Friday, July 07, 2006

Last Night

(^^^^^^^^^^ sound track for post -- Mar-Keys; this intrusion brought to you by the 'Mute)

So I spent an hour (plus a little) writing about Thursday night. Computers are evil, and I'm an idiot. Long story short, it's gone and not recoverable. I'll attempt a rewrite. Things are hectic so I'll go for speed over eloquence. Just assume that the previous post was much better. Think Pulitzer Prize material if you'd like. Not saying it was that quality, but you're welcome to think it was.

A real man admits when he was wrong, and after watching everything go down at the EC meeting, I was probably wrong about the judicial endorsements. Chalk that up to experience. I’m not as convinced as some that last night was an entirely unmitigated disaster though.

There were two major ways people approached the endorsements. Most people seemed to assume that the other way was moronic, I don’t. They both have merits that I can buy.

The first approach is that judicial races are non-partisan and the parties shouldn’t be involved in them. If they are involved in them, then endorsements should be made based on who is the best qualified candidate. Judges should be fair and independent and there is not a Republican or Democratic way to run a Chancery Court. Most of the election committee and most of the lawyers took this approach.

The other approach can basically be summarized as “We are the Democratic Party. If we endorse Republicans why do we exist? We are in the business of electing fellow Democrats.” This approach was taken by the majority of the EC.

I see merits in both ideas, and my own thoughts are kind of a mixture. I think we should endorse the best candidate. If the best candidate is a Republican, then we should just stay out of it. If there are multiple good Democrats, then we should stay out of it unless doing so increases the odds the Republican we are not happy with as judge wins. If there is an incumbent, I think it should take a higher standard to recommend he or she be unseated than it does if the seat is open.

I agree that the meeting was embarrassing for the party. We were immature and disorganized. I don’t have a problem with the EC not accepting all of the Election Committee’s recommendations. What I have a problem with are catcalls, speaking out of turn, calling people “Republican’s”, insinuating racism, etc. A lot of this came from spectators outside of the committee. The Chairman had his hands full, I understand, but we need to be forceful about putting a stop to such immaturity.

The final results however, were not bad. The only one I had a problem with was Montesi’s. Otherwise, they tended to follow the pattern of voting for Democrats who were also well qualified. Unfortunately, that was not a foregone conclusion. In several races, Mark Ward’s for example, the best candidate only won by a hair. Matt had to break the tie in this race. Mark was appointed by Governor Bredesen as part of an extremely rigorous review process, is well-respected across the board, has the highest ratings by lawyers of all the judges, literally “wrote the book” on the subject of his court, etc. Why did we almost not endorse him? Because he voted in 7 Democratic primaries and 6 Republican primaries. You know what the makes him? A Democratic-leaning independent. You know what might make the best kind of judge? Perhaps an independent person who shares our values? Of course, we’ve learned over the years that we are so talented at winning elections that we don’t need Democratic-leaning independents to win. That’s why we control the county, state, and country. Similar situations happened with other candidates, including one who was held to the fire for voting in a Republican primary 20+ years ago. If having ever voted for a Democrat was the kiss of Death to Republicans, how much power would they hold now?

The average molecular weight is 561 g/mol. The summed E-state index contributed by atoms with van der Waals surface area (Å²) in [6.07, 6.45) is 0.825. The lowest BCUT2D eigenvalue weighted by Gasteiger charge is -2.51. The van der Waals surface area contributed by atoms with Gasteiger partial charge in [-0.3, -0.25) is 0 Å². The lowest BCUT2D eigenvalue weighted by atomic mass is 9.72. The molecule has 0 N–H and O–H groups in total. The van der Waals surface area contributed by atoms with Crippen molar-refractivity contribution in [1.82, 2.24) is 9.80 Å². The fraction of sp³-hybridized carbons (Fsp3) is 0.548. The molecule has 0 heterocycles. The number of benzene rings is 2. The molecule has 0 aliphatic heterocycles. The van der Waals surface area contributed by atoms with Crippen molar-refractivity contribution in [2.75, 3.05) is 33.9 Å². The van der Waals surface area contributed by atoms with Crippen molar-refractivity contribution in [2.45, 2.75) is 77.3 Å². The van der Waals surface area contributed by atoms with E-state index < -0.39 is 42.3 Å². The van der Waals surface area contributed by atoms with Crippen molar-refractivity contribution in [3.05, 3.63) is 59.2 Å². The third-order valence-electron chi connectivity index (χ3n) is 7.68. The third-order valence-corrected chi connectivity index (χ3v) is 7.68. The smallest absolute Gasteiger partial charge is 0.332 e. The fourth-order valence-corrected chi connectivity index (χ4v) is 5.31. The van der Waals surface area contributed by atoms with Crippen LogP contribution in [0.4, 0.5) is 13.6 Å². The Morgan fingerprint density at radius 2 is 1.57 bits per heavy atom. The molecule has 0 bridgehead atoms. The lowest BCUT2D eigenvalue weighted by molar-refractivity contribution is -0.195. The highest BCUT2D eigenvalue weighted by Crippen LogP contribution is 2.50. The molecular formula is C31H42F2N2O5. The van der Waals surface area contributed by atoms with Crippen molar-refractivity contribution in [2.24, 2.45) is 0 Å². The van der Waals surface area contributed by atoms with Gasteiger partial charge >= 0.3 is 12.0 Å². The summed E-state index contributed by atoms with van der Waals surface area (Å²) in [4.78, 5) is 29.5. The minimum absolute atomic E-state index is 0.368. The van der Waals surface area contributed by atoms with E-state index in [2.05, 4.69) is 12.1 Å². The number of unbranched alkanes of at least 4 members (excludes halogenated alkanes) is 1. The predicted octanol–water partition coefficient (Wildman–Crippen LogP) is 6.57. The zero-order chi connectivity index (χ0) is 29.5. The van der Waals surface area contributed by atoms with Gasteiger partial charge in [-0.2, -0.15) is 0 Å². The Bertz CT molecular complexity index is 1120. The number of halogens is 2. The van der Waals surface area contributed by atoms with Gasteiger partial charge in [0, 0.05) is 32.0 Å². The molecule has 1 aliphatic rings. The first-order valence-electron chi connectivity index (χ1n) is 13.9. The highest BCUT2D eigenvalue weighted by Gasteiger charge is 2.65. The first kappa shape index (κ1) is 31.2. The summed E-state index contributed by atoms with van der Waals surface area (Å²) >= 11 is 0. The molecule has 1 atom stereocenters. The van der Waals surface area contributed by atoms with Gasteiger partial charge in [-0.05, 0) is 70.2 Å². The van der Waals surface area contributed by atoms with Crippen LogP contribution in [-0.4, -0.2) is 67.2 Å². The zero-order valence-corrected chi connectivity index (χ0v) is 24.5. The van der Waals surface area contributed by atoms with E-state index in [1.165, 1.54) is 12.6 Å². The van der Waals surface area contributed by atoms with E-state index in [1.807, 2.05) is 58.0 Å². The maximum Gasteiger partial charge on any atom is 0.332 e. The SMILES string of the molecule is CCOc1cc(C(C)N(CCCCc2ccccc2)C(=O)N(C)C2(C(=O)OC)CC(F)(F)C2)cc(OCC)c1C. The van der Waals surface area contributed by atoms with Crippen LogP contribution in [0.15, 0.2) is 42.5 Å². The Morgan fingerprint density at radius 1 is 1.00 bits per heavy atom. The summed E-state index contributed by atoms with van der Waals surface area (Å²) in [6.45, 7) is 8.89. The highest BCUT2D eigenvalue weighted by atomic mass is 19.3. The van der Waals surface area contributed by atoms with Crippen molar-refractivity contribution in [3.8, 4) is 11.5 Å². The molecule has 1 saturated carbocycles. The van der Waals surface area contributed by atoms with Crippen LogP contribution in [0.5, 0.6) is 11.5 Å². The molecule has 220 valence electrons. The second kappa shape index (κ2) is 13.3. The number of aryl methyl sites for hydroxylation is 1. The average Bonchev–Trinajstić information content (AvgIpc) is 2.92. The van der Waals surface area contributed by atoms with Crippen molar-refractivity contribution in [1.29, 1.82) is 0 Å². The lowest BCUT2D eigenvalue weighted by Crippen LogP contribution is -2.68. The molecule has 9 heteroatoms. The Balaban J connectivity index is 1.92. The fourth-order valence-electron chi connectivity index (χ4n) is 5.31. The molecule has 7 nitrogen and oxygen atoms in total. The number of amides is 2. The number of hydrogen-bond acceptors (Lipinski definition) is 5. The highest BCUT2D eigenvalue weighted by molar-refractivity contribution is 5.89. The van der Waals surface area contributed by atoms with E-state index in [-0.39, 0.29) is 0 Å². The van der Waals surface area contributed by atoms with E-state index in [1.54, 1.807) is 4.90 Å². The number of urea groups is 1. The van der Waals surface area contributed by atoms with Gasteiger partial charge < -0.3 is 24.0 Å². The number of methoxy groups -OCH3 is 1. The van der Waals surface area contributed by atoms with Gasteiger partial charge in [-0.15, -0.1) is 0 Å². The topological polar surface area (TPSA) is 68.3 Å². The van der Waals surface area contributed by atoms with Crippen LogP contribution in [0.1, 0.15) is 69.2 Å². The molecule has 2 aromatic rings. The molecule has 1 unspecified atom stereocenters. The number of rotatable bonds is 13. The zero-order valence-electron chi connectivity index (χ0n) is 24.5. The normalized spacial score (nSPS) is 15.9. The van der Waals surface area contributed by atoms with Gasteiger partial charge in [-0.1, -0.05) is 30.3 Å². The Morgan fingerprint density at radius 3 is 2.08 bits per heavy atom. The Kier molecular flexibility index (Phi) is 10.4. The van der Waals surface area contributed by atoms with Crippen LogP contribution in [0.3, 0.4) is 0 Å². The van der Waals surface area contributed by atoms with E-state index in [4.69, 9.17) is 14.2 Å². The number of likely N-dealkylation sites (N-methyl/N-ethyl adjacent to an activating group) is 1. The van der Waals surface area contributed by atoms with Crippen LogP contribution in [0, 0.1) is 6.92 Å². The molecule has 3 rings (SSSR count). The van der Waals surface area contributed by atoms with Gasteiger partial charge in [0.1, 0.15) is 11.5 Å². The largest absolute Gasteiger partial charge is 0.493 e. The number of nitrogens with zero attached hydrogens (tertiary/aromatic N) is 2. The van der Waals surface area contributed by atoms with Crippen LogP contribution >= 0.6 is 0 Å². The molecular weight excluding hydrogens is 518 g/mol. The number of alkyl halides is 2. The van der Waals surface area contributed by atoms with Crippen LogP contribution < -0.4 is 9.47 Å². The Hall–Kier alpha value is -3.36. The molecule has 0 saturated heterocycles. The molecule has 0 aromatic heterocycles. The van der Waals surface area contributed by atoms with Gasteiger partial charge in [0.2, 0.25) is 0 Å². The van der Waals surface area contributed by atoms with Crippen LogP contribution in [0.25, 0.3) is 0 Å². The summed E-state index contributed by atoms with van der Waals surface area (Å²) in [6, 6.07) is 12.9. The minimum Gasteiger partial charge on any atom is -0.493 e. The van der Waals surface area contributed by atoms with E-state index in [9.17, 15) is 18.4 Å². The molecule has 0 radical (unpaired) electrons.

In the end, it was a hellish meeting, but the results weren’t too bad. We have some great judges to support. Names like Regina Newman, Veronica Coleman, Paula Skahan, etc… I just wish we hadn’t looked like a joke getting there. Heated debates are fine. Arguing for thirty minutes about the order of the votes, name-calling, etc. are not.

Another issue that keeps coming up is race and the future direction of the party. Thaddeus Matthews has taken it to his normal insane extremes (I’m happy to learn that as a member of the election committee I am a white, racist, Republican who probably took money from the Republican judges) but there is a lot of distrust out there from others as well. I want to address that, but this post is too long as is so I’ll separate them. The next will come as fast as I can type when it’s after midnight.

1 Comments:

Blogger Mike said...

If judge races aren't partisan, and if the only way you can figure out their party is to guess by looking up which primaries they voted in, then how on earth can you rationalize or justify partisan recommendations on judicial races?

It makes no sense to me. The Democratic Party doesn't owe a loyalty to a candidate that isn't specifically running as a Democrat.

What the Republicans did makes more sense to me, and was more helpful to the voting public (if they care what the party thinks).

Saturday, July 08, 2006 12:11:00 AM  

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